Data center bandwidth demands continue to grow, requiring higher capacity and throughput. The 100G/120G Ethernet is no longer new in data center optic market, but it’s still a complex act to efficiently and effectively upgrade existing 10G/40G architectures to these higher data rates, especially in a space-constrained application. In order to explore the approaches of smooth migration to high density 100G/120G network, this post will take multimode 100G CXP module as example, and illustrate some simplified scenarios when upgrading to these higher data rates.

Overview on 100G CXP Module

High density 100G CXP is very popular in the implementations up to 100Gbps for saving-space. This deployment can then leverage the 10G-per-lane channels to distribute the 10G data anywhere in the data center. 100G CXP module is designed to connect with an MTP/MPO-24 connector, which can be divided to 10x10G or 12x10G transceiver pairs. For 120G CXP, it is also possible to separate the signals into three QSFP+ transceivers, and then to three groups of 4x10G transceivers by using an 8 fibers MTP/MPO to LC breakout module or cable.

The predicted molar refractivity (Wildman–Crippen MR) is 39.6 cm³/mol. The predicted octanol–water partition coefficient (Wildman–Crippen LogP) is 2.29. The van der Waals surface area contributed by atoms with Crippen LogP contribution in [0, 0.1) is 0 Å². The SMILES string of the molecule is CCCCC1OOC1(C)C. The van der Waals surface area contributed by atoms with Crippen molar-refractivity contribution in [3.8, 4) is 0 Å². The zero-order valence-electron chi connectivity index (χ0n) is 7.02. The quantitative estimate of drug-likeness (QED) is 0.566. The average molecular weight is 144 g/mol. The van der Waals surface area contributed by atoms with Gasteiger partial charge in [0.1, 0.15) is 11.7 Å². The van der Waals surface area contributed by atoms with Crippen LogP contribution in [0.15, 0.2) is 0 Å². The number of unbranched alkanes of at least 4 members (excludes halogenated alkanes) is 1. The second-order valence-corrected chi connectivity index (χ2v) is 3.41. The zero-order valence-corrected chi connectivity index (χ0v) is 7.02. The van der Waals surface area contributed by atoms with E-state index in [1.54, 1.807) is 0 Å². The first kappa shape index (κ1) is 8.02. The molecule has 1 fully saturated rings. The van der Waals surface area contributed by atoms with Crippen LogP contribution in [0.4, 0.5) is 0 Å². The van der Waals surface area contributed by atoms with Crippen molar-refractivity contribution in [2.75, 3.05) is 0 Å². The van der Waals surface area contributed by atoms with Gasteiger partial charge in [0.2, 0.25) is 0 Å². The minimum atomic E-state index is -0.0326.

Direct Connectivity for two CXPs

For two 100GBASE-SR10 modules, direct link can be easily made via 100G MPO cable. For connecting two 120G CXPs, a cost-effective 24 fibers MPO trunk can also work well. Here uses an 24 fibers MPO (female) to MPO (female) OM4 polarity B trunk cable.

direct link for two 100G/120G CXP modules

Figure 1: direct link for two 100G CXP modules.

Connectivity Methods for CXP and SFP+/QSFP+